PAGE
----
Are you ready? Halloween is just a week away. As most pet parents scramble to put the finishing touches on their own costumes, some are scrounging for the cutest or scariest attire they can find for their pets, too. But hold on—are Halloween costumes really okay for our furry friends?
It depends, say experts. Our vets and behaviorists weighed in and said putting your pet in costume is okay as long as you’re certain he’s comfortable in his holiday gear.
If you decide to have your pet wear a costume, here are three helpful tips to keep in mind:
Your pet’s Halloween garb shouldn’t constrict his movement or hearing, or impede his ability to breathe, bark or meow. Be sure to try on costumes well in advance—and if your furry friend seems distressed, try switching to his birthday suit.
Examine your pet’s costume and make sure it doesn’t have any small, dangling or easily chewed-off pieces that he could choke on. Also, ill-fitting outfits can get caught on external objects or your pet, leading to injury.
Make sure your dog or cat has proper identification on underneath that cute costume. If for any reason your pet escapes and becomes lost during Halloween festivities, tags or a microchip can be a lifesaver.
Are you planning to dress up your pet for Halloween? Let us know in the comment—and be sure to tag us @ASPCA if you upload any pics of your festive friend to Twitter or Instagram.
Listen up, TV lovers! This laid back pup wants nothing more than to sit next to you on the couch and catch up on all of your favorite shows. Fraggle is ready to relax and cuddle with you.
Fraggle underwent surgery that left him deaf, and he also has some vision limitations. If you choose to open your heart and home to Fraggle, our behavior staff can talk you through the best ways to care for this special dog. Fraggle would do best in a teens-and-up household with patient adopters who’ll go the extra mile for him. Adopt Fraggle today!
Fraggleis available for adoption at the ASPCA Adoption Center. If you are interested in adopting please call our Adoptions department in New York City at (212) 876-7700, ext. 4900. To learn more about Fraggle,please visit his page.
The U.S. Food and Drug Administration (FDA) has shared some upsetting news: Over the past few years, thousands of dogs and at least 10 cats have become sick after eating various forms of jerky for pets—and around 580 pets have died.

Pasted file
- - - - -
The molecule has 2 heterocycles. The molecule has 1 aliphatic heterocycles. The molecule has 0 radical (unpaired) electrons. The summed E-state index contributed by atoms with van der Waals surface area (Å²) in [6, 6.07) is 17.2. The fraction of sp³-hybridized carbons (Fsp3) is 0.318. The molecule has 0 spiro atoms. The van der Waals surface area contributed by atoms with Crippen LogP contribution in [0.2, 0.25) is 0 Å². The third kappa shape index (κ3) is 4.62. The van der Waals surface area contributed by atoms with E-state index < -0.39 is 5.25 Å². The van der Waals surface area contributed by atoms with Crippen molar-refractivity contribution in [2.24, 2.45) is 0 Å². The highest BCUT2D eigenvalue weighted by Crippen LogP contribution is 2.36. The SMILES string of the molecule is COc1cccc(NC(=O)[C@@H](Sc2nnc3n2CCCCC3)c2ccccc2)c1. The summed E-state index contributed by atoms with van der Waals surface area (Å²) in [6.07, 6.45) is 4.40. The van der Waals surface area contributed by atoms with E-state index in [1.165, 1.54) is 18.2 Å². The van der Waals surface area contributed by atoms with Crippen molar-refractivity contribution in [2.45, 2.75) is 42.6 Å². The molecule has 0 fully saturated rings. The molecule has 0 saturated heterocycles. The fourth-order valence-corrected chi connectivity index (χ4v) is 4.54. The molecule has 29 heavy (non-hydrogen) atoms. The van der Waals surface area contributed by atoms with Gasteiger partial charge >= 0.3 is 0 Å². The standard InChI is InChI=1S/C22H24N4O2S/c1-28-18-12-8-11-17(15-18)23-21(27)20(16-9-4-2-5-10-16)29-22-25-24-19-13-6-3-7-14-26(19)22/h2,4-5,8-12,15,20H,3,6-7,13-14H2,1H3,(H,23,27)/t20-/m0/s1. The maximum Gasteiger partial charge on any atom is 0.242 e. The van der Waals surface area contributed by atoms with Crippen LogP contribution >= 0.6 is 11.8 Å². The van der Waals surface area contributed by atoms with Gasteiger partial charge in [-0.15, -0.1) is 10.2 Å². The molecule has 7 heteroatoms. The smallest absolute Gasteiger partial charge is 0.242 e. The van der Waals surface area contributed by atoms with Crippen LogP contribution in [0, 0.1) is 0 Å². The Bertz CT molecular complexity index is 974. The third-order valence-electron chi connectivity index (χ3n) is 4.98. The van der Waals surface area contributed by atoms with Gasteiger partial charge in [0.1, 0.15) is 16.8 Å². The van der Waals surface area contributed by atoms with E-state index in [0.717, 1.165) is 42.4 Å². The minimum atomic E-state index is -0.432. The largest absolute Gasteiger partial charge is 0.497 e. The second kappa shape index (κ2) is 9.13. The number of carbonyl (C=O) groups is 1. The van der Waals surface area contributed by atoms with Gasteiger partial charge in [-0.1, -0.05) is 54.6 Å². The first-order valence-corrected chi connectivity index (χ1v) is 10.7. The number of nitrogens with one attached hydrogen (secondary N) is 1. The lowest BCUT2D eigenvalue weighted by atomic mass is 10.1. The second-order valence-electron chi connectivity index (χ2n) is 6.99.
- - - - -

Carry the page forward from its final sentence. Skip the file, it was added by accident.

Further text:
Some of the effected pets have grown ill within hours of eating the treats, sold as jerky tenders or strips made of chicken, duck, sweet potatoes or dried fruit, and primarily made in China. These pets have exhibited decreased appetite, decreased activity, vomiting, diarrhea, increased water consumption and/or increased urination.
This summer, the Governor of New Jersey vetoed an ASPCA-backed bill to ban the use of gestation crates. Gestation crates are small cages (about 2' × 7') industrialized farms use for confining pregnant pigs.
We were very disappointed by Governor Christie’s veto, but we were also shocked. It doesn’t often happen that 91% of a state’s residents and an overwhelming majority of a state’s legislators—Democrats and Republicans alike—agree on anything. But in New Jersey, the plight of pregnant pigs gave rise to an overwhelming consensus that no animal should be confined in this intolerably cruel manner.
Thankfully, there is still an opportunity to pass the bill to ban gestation crates: State Senator Raymond Lesniak is spearheading an effort to override the governor’s veto.
The override effort has been endorsed by New Jersey’s leading animal protection groups, national groups, industry experts, and major New Jersey news outlets. Press of Atlantic City called gestation crates “the very definition of cruelty.” Banning them, in the words of the Star-Ledger, is “basic decency.” The Times of Trenton asked us to “imagine the outcry if dogs and cats were subjected to such treatment.”
Piccolo has come a long way since her rescue from a hoarding situation by the ASPCA. After joining Siheun S. in her family’s country home, Piccolo has finally had the chance to experience life with a loving forever family. Siheun shared the following story with us:
Piccolo was adopted in September and is living with our family in North Stamford, Connecticut. I had been fostering another cat, but his pet parent came back to the country and reclaimed him. So, Piccolo was adopted to join our family in his place!
I adopted Piccolo at the ASPCA Adoption Center because I have great faith in your organization—and it was my first adoption from ASPCA! In particular, I chose to adopt Piccolo because I was touched by how she head-butted me during my first visit to the Adoption Center.
I thought Piccolo would need some time to get accustomed to her new surroundings, but she is curious, fearless and loves meeting new people. She also loves cuddling and tries to sleep on top of me at night.
Piccolo looks pretty calm and serene in pictures, but she is actually quite energetic and doesn't sit still for too long. She also loves biting my ankles and chasing after people to follow them around the house; you have to be careful not to trip on her.
I wonder how her personality will develop as she matures!
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